Cupcakes for Conservation
This year, we were proud to support the Turtle Survival Alliance and Save the Redwoods League.
- 2020 - Save the Redwoods League received $675 for protecting our native redwood forest habitat and the Turtle Survival Alliance received $675 for turtle rescue, rehabilitation, and breeding efforts.
- 2019 - Lemur Love received $600 for rehabilitating wild lemurs from the pet trade and the Giraffe Conservation Foundation received $550 for giraffe conservation
- 2018 - Monarch Butterfly Fund received $650 for monarch butterfly habitat restoration and conservation and the Humboldt Wildlife Care Center received $700 for local wildlife rehabilitation and release.
- 2017 - Proyecto Titi received $650 for Cotton-top tamarin conservation and Coral Restoration Foundation received $650 for coral reef restoration
- 2016 - the Honeybee Conservancy received $425 for honeybee conservation and the Andean Flamingo Conservation Society received $375 for Chilean flamingo conservation
- 2015 - the IUCN Pangolin Specialist Group received $450 for pangolin conservation and the Ventana Wildlife Society received $450 for California condor restoration
- 2014 - Sea Turtle Conservancy received $250 for sea turtle conservation and Sequoia Park Zoo Foundation received $400 for river otter conservation
- 2013 - Red Panda Network received another $150 for red panda conservation and Polar Bears International received another $100 for polar bear habitat restoration
- 2012 - Red Panda Network received $70 for red panda conservation, Polar Bears International received $100 for polar bear habitat restoration, graduate students from the HSU Wildlife Dept received $100 for river otter conservation, and the Wild Animal Rescue Foundation of Thailand received $75 for gibbon conservation
Bowling for Rhinos
The beauty of these fundraisers are that they are organized by volunteers who donate their time and organizational skills to help raise money to send directly to the places in need. Since all of the people involved are volunteers, 100% of all donations are sent directly to these in situ rhino conservation areas! As of 2017, over 7 million dollars had been raised by AAZK chapters for rhino conservation!
In 2012, our local Redwood Coast chapter held its first BFR event, "Wii Bowling for Rhinos" which raised $100 for rhino conservation. In 2013, our chapter raised another $100 for this cause. In 2014, we created our first major event called "Winos for Rhinos." It was wildly successful, raising over $1000 for rhino conservation! In 2015, we proudly raised another $1650, and in 2016 we donated over $1700. Last year, we switched event styles and created "Arts for the Animals" featuring handmade crafts and zoo animal paw-print paintings. Over the course of three mini-event nights, we once again donated $1700 to rhino conservation.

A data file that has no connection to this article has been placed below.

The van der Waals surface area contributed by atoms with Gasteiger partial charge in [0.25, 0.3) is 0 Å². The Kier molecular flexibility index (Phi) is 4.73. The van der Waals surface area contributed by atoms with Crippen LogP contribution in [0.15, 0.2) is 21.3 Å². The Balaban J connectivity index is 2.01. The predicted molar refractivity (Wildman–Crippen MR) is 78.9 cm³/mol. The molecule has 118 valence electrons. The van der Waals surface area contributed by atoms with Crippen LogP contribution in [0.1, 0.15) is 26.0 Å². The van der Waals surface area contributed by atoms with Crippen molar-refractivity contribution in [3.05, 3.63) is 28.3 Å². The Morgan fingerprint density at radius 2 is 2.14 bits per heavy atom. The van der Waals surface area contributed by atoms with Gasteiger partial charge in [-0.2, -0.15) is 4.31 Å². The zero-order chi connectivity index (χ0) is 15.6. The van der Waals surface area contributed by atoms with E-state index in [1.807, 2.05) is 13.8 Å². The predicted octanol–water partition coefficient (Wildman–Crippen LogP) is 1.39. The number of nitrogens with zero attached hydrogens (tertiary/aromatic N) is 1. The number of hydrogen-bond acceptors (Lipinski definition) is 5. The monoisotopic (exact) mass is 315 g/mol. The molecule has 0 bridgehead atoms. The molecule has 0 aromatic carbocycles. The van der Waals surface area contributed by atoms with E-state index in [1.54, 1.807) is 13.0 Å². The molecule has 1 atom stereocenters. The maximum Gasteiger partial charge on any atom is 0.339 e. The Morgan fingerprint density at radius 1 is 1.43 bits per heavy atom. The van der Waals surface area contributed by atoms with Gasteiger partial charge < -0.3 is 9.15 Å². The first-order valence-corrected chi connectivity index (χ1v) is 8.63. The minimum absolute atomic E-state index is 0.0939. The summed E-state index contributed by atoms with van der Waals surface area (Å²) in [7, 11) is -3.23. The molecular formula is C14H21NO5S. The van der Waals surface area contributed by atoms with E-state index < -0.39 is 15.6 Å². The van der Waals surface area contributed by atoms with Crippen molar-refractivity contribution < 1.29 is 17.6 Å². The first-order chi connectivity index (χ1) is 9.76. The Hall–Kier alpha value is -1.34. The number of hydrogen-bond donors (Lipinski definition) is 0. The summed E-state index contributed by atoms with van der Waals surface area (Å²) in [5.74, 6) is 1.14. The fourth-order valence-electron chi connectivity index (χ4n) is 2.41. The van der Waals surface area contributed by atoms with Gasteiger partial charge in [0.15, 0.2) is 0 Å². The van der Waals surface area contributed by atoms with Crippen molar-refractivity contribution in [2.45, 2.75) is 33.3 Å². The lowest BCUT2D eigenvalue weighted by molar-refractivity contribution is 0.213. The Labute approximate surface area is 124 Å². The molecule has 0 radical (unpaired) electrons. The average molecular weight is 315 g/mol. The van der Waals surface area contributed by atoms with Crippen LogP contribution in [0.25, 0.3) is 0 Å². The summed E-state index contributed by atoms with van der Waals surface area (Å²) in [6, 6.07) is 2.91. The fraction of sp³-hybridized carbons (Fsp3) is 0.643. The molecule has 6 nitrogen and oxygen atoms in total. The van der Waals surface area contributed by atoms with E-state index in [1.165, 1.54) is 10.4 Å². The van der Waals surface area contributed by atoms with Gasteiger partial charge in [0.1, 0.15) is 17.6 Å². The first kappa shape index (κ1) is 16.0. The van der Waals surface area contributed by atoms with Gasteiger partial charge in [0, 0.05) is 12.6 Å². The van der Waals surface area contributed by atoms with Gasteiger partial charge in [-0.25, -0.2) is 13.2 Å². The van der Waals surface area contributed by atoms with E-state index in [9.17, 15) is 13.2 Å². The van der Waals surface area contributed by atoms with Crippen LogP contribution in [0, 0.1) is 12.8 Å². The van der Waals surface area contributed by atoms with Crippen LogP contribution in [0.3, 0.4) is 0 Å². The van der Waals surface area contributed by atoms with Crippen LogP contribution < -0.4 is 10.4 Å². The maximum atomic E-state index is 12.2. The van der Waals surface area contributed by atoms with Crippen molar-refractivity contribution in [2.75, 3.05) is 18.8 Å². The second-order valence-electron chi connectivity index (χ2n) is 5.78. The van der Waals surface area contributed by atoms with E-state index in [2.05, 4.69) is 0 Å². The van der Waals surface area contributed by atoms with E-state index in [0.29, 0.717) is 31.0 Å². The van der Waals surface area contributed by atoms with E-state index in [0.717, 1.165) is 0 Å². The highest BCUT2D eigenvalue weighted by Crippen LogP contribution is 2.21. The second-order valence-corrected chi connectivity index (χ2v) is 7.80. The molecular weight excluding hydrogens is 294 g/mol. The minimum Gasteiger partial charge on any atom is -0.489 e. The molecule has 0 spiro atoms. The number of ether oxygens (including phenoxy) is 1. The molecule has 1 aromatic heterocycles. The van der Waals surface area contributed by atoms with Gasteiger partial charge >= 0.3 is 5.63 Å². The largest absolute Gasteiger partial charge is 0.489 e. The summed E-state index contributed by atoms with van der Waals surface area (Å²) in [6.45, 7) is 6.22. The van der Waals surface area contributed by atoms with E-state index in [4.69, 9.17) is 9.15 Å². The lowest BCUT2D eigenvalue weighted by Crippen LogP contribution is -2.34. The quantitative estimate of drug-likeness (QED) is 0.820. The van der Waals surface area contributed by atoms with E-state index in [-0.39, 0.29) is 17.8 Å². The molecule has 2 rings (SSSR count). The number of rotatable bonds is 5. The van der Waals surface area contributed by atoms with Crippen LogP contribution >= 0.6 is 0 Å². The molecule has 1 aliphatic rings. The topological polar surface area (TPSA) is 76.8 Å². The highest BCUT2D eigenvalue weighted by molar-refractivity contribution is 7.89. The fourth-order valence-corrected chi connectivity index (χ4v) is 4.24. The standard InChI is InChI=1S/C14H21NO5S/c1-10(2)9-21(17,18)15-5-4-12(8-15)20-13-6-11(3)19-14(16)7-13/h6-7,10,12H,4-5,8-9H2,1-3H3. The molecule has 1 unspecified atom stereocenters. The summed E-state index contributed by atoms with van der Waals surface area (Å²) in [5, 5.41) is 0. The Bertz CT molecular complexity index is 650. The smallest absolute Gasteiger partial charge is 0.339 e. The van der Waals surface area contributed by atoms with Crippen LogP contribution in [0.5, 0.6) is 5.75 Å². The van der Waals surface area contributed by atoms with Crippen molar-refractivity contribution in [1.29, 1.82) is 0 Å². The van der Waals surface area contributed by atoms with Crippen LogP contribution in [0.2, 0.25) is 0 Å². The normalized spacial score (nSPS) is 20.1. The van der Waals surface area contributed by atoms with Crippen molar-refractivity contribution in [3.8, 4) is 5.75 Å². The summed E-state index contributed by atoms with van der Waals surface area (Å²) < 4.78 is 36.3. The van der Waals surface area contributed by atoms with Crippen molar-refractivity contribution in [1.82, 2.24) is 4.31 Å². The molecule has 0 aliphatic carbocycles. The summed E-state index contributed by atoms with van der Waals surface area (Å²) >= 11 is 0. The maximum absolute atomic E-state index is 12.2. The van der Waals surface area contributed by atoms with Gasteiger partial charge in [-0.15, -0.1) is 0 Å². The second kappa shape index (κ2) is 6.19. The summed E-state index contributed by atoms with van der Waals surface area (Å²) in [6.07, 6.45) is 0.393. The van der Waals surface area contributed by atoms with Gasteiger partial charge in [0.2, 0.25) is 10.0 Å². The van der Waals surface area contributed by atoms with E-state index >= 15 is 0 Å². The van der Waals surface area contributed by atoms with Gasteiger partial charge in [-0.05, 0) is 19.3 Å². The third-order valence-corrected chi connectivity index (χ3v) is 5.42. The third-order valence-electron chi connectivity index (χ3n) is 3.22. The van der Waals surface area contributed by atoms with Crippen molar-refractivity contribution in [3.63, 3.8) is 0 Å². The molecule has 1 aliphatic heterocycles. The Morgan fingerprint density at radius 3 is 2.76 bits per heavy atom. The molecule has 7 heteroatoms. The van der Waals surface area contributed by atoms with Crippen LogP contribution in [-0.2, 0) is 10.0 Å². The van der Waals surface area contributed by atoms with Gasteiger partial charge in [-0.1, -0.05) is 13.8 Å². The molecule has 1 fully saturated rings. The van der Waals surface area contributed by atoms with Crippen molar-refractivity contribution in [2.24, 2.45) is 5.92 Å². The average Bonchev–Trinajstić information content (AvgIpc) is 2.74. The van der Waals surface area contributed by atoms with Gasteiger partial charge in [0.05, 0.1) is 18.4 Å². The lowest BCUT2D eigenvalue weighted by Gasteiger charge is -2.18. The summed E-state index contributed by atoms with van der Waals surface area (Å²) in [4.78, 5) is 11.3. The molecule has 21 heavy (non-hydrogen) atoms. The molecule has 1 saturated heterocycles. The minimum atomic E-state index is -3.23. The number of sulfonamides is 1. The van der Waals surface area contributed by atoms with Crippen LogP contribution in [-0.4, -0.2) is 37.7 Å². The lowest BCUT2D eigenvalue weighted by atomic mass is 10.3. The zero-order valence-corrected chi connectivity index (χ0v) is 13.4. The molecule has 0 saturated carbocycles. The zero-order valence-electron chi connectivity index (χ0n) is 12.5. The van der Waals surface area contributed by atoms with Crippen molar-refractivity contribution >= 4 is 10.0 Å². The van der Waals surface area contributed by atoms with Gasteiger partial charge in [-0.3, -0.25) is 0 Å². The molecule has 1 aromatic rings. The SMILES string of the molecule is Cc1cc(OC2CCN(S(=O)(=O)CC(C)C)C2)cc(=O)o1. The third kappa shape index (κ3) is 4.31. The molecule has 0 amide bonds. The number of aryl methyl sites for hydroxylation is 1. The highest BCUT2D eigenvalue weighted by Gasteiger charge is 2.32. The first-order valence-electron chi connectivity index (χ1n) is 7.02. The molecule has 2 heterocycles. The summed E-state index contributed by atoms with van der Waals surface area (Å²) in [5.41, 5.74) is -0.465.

International Red Panda Day
Every year, RCAAZK teams up with Sequoia Park Zoo's Conservation Advisory Committee to create fun and educational activities celebrating International Red Panda Day. Activities include face painting, a raffle to win a unique red panda paw-print painting, red panda training demonstrations, and a "Become a Red Panda Guardian" station. Since 2012, we have collectively raised over $2000 for the Red Panda Network and their incredible efforts to save red pandas and their native habitat.
Bat Conservation Station
During Sequoia Park Zoo's annual Boo at the Zoo event, we set up a Bat Conservation Station where we offer fun games and educational materials about bats. Through donations, crafts, and bat video sales, we have raised over $300 to support Bat Conservation International Inc.
Oregon Silverspot Butterfly Habitat Restoration
Every March, we participate in a habitat restoration project for the Oregon Silverspot Butterfly (Speyeria zerene hippolyta). Invasive scotch broom shades out violets that are critical for this butterfly's survival. We help remove scotch broom from the butterfly's small habitat in Crescent City, CA. We collaborate with volunteers from the Tolowa Dunes Stewards, US Fish and Wildlife, and the Sequoia Park Zoo.
The two main conservation concerns for this species include the fact that,
- It is isolated to only five sites in Oregon and California, with perhaps only two of those sub-populations being viable; it is therefore highly susceptible to extinction due to this patchy distribution
- Invasive plant species crowd out native plants and lead to habitat loss; therefore it is critical that what remains of its habitat be conserved and restored!
How can you help? Join us in the next scotch broom bash! Check our calendar for details.
Bowling for Rhino's Conservation Resource Grant
We are excited to announce that AAZK National offers a Conservation Resource Grant for up to ~$10,000!
Applications are due yearly on June 1, and will be accepted for projects meeting one or more of four criteria:
1. In-situ Rhino Conservation and Research
2. In-situ Community, Educational, or Medical Program
3. In-situ Species Conservation
4. Ex-situ Rhino Conservation and Research (e.g. zoological research)
For details, refer to AAZK's Bowling for Rhino's FAQ page.